State lawmakers proposed new taxes on the second homes and income of the wealthy, defying the real estate industry’s warnings, and omitted a building emissions provision it sought.
The Assembly’s proposal would raise an estimated $7 billion and the Senate’s more than $8 billion. The Assembly also included a tax on second homes valued over $5 million and condo and co-op units with assessed values of more than $300,000 (the rough equivalent of a $5 million market value).
In another thumb in the eye for building owners, the budget bills, released Sunday, omit any provision related to New York City’s building emissions statute, Local Law 97. Gov. Andrew Cuomo’s proposed budget, in response to industry requests, had offered a new avenue for meeting the law’s emission caps, allowing property owners to buy renewable energy credits outside the city to offset their emissions.
Cuomo’s proposal was opposed by environmental advocates and elected officials, who argued that any changes to the measure should be handled at the city level. The Real Estate Board of New York, 32BJ SEIU and the Building and Construction Trades Council backed the governor’s bill, though the labor groups floated a compromise.
One positive for landlords in the legislature’s proposals is another $400 million in rent aid. The Senate’s bill includes language from a measure sponsored by Sen. Brian Kavanagh and Assembly member Steven Cymbrowitz, which covers rental arrears for up to 15 months for struggling tenants.
The program would prioritize tenants earning less than 50 percent of the area median income and those who are unemployed. The state also has the option of giving preference to tenants who were facing eviction on or before Feb. 1, those who apply jointly with their landlord, certain mobile home residents and victims of domestic violence.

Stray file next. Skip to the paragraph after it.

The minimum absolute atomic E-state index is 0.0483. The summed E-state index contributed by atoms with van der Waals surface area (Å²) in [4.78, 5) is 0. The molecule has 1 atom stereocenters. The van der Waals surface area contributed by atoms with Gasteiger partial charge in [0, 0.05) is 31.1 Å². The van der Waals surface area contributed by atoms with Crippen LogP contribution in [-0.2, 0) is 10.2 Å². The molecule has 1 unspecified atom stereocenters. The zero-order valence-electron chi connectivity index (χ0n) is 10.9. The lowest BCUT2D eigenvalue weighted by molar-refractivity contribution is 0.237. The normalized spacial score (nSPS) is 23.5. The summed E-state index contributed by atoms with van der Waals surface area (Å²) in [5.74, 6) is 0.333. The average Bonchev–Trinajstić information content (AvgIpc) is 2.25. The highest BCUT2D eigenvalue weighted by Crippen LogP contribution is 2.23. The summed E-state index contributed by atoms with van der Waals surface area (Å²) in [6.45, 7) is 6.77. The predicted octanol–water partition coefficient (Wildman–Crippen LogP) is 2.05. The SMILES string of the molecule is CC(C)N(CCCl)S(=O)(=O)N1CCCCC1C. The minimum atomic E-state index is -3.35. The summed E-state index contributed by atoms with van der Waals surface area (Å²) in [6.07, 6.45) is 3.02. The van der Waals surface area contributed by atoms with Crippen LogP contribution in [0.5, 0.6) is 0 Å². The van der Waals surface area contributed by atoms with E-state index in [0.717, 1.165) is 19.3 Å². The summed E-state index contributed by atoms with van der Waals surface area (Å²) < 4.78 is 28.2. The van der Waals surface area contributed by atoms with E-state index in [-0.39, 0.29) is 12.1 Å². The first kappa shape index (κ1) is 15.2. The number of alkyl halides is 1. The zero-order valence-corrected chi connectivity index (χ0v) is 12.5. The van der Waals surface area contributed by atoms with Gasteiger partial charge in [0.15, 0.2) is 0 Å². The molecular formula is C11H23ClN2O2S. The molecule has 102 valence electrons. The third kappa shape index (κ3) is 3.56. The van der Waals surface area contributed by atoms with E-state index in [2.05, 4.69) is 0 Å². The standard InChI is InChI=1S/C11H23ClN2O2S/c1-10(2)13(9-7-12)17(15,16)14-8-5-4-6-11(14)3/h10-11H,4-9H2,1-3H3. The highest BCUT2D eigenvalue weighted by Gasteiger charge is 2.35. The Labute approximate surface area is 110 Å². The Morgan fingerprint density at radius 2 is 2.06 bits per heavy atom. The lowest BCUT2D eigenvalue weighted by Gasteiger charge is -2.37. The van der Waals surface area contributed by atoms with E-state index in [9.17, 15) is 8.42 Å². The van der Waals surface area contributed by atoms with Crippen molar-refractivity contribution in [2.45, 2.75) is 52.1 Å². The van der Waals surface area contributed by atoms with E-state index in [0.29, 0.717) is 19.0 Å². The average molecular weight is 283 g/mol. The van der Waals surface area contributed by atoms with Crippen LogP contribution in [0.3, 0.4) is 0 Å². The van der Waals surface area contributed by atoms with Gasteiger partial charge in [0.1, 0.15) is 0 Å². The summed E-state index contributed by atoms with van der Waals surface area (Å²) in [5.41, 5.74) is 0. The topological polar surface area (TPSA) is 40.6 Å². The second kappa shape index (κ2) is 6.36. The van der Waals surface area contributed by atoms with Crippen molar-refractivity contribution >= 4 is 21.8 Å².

As a condition of receiving relief under the program, landlords can’t evict tenants for nonpayment and aren’t able to increase rent for one year after receiving assistance.
The one-house budget bills aren’t binding, but lay out the Democratic majorities’ positions as state budget negotiations head down to the wire; a spending plan is due April 1. The omission of a Local Law 97 workaround does not bode well for a compromise, but does not rule one out.
The same could be said of the governor’s pitch to allow owners of certain hotels and office buildings to convert their properties into housing.
Senate leaders favor a version proposed by Sen. Michael Gianaris, which would permit the state’s housing regulator to purchase vacant hotel and office buildings and convert them into permanent affordable housing. The Assembly budget bill includes no language about conversions.
Real estate and other business leaders blasted the legislature’s plans.
“At a time when New York’s elected officials should be focused on creating new jobs, producing more affordable housing and stimulating more economic activity, these proposals take us in the opposite direction and, like the 1960’s and 1970’s, will discourage investment and eventually lead to a diminished tax base and fewer resources for the delivery of government services,” REBNY President James Whelan said in a statement.
The tax hikes were proposed despite a lavish federal aid package signed into law by President Joe Biden last week that eliminates Albany’s budget deficit and, by some accounts, creates a surplus.
Cuomo had proposed a $1.5 billion tax increase on the wealthy in the event that the state didn’t receive $15 billion in federal aid. New York is receiving $12.6 billion in the Biden package.
The tax hikes proposed by the legislature, while exceeding the governor’s, fall short of the $50 billion in increases sought by housing advocates.
The governor largely controls the budget process, but lawmakers may have more leverage than usual this year: Cuomo is facing impeachment by the Assembly and calls for his resignation amid investigations into sexual harassment allegations and his administration’s handling of Covid-19 nursing home deaths.
Maritza Silva-Farrell, executive director of Alliance for a Greater New York, one of several groups urging any changes to Local Law 97 be made at the city level, said it is crucial that legislators “hold firm against Cuomo’s reckless and harmful budget proposal.”
“The New York state Assembly and State Senate must protect the green jobs in New York City that Cuomo is actively trying to destroy,” she said in a statement. “These green jobs can play a key role in economic recovery after Covid for low-income communities of color on the front lines of climate change and the pandemic.”
But the industry argues that it is impossible for certain properties to get under the emission cap by retrofitting their buildings and would have no alternative but to pay fines, which would have no impact on the city’s carbon footprint.